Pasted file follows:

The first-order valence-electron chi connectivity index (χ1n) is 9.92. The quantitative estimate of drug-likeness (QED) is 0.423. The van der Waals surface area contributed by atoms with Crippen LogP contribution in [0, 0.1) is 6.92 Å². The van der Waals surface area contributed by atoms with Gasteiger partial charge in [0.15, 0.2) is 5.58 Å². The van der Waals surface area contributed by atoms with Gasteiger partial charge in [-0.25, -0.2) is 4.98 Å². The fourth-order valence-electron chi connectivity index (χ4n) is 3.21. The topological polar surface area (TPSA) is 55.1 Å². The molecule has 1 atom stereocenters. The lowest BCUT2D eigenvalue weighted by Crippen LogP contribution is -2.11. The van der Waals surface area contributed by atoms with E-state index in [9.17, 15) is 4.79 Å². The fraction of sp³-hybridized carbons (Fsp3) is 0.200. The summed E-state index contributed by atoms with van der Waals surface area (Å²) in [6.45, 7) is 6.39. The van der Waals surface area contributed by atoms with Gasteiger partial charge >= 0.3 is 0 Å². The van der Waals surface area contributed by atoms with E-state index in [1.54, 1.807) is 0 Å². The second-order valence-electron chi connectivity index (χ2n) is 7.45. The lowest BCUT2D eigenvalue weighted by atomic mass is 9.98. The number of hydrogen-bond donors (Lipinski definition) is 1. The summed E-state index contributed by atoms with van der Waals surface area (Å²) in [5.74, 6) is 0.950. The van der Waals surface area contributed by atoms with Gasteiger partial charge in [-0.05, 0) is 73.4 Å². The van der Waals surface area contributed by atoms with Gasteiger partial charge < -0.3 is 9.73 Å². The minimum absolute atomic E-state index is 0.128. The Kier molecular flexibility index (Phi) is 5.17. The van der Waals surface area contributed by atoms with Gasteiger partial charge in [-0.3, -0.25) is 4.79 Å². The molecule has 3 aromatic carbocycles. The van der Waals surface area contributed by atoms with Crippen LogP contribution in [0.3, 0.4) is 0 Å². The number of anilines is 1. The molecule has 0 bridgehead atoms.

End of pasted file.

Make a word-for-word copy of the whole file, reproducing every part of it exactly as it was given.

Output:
The first-order valence-electron chi connectivity index (χ1n) is 9.92. The quantitative estimate of drug-likeness (QED) is 0.423. The van der Waals surface area contributed by atoms with Crippen LogP contribution in [0, 0.1) is 6.92 Å². The van der Waals surface area contributed by atoms with Gasteiger partial charge in [0.15, 0.2) is 5.58 Å². The van der Waals surface area contributed by atoms with Gasteiger partial charge in [-0.25, -0.2) is 4.98 Å². The fourth-order valence-electron chi connectivity index (χ4n) is 3.21. The topological polar surface area (TPSA) is 55.1 Å². The molecule has 1 atom stereocenters. The lowest BCUT2D eigenvalue weighted by Crippen LogP contribution is -2.11. The van der Waals surface area contributed by atoms with E-state index in [9.17, 15) is 4.79 Å². The fraction of sp³-hybridized carbons (Fsp3) is 0.200. The summed E-state index contributed by atoms with van der Waals surface area (Å²) in [6.45, 7) is 6.39. The van der Waals surface area contributed by atoms with Gasteiger partial charge >= 0.3 is 0 Å². The van der Waals surface area contributed by atoms with E-state index in [1.54, 1.807) is 0 Å². The second-order valence-electron chi connectivity index (χ2n) is 7.45. The lowest BCUT2D eigenvalue weighted by atomic mass is 9.98. The number of hydrogen-bond donors (Lipinski definition) is 1. The summed E-state index contributed by atoms with van der Waals surface area (Å²) in [5.74, 6) is 0.950. The van der Waals surface area contributed by atoms with Gasteiger partial charge in [-0.05, 0) is 73.4 Å². The van der Waals surface area contributed by atoms with Gasteiger partial charge < -0.3 is 9.73 Å². The minimum absolute atomic E-state index is 0.128. The Kier molecular flexibility index (Phi) is 5.17. The van der Waals surface area contributed by atoms with Gasteiger partial charge in [-0.3, -0.25) is 4.79 Å². The molecule has 3 aromatic carbocycles. The van der Waals surface area contributed by atoms with Crippen LogP contribution in [0.3, 0.4) is 0 Å². The number of anilines is 1. The molecule has 0 bridgehead atoms.